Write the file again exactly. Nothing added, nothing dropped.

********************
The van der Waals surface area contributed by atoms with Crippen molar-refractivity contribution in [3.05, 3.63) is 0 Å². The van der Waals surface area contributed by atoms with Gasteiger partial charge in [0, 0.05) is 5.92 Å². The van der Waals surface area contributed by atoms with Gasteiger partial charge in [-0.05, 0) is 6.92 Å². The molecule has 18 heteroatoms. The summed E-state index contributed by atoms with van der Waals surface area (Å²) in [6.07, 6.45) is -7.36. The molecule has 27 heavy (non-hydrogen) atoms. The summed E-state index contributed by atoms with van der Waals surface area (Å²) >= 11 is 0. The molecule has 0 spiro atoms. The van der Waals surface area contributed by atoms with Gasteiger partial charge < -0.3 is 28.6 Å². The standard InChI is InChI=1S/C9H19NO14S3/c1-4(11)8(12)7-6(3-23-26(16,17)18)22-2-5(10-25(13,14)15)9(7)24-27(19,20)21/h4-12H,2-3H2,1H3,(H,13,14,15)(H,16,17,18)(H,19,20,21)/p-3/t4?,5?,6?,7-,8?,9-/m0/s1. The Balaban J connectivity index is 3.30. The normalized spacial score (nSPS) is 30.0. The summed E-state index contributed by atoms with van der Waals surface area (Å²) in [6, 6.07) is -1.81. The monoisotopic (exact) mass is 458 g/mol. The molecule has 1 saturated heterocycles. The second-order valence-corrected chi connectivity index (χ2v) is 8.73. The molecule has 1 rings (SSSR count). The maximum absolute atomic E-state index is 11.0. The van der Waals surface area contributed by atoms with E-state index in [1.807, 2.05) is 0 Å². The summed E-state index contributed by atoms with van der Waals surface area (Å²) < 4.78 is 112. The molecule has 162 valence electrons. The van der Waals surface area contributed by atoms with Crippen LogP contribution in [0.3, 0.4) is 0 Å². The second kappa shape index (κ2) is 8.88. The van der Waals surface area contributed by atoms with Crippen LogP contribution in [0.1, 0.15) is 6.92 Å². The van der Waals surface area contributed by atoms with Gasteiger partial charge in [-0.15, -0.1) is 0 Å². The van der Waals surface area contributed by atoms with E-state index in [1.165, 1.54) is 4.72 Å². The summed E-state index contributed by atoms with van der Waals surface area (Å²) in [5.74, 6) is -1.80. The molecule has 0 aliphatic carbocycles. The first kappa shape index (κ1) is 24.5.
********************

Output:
The van der Waals surface area contributed by atoms with Crippen molar-refractivity contribution in [3.05, 3.63) is 0 Å². The van der Waals surface area contributed by atoms with Gasteiger partial charge in [0, 0.05) is 5.92 Å². The van der Waals surface area contributed by atoms with Gasteiger partial charge in [-0.05, 0) is 6.92 Å². The molecule has 18 heteroatoms. The summed E-state index contributed by atoms with van der Waals surface area (Å²) in [6.07, 6.45) is -7.36. The molecule has 27 heavy (non-hydrogen) atoms. The summed E-state index contributed by atoms with van der Waals surface area (Å²) >= 11 is 0. The molecule has 0 spiro atoms. The van der Waals surface area contributed by atoms with Gasteiger partial charge < -0.3 is 28.6 Å². The standard InChI is InChI=1S/C9H19NO14S3/c1-4(11)8(12)7-6(3-23-26(16,17)18)22-2-5(10-25(13,14)15)9(7)24-27(19,20)21/h4-12H,2-3H2,1H3,(H,13,14,15)(H,16,17,18)(H,19,20,21)/p-3/t4?,5?,6?,7-,8?,9-/m0/s1. The Balaban J connectivity index is 3.30. The normalized spacial score (nSPS) is 30.0. The summed E-state index contributed by atoms with van der Waals surface area (Å²) in [6, 6.07) is -1.81. The monoisotopic (exact) mass is 458 g/mol. The molecule has 1 saturated heterocycles. The second-order valence-corrected chi connectivity index (χ2v) is 8.73. The molecule has 1 rings (SSSR count). The maximum absolute atomic E-state index is 11.0. The van der Waals surface area contributed by atoms with E-state index in [1.807, 2.05) is 0 Å². The summed E-state index contributed by atoms with van der Waals surface area (Å²) < 4.78 is 112. The molecule has 162 valence electrons. The van der Waals surface area contributed by atoms with Crippen LogP contribution in [0.3, 0.4) is 0 Å². The second kappa shape index (κ2) is 8.88. The van der Waals surface area contributed by atoms with Crippen LogP contribution in [0.1, 0.15) is 6.92 Å². The van der Waals surface area contributed by atoms with Gasteiger partial charge in [-0.15, -0.1) is 0 Å². The van der Waals surface area contributed by atoms with E-state index in [1.165, 1.54) is 4.72 Å². The summed E-state index contributed by atoms with van der Waals surface area (Å²) in [5.74, 6) is -1.80. The molecule has 0 aliphatic carbocycles. The first kappa shape index (κ1) is 24.5.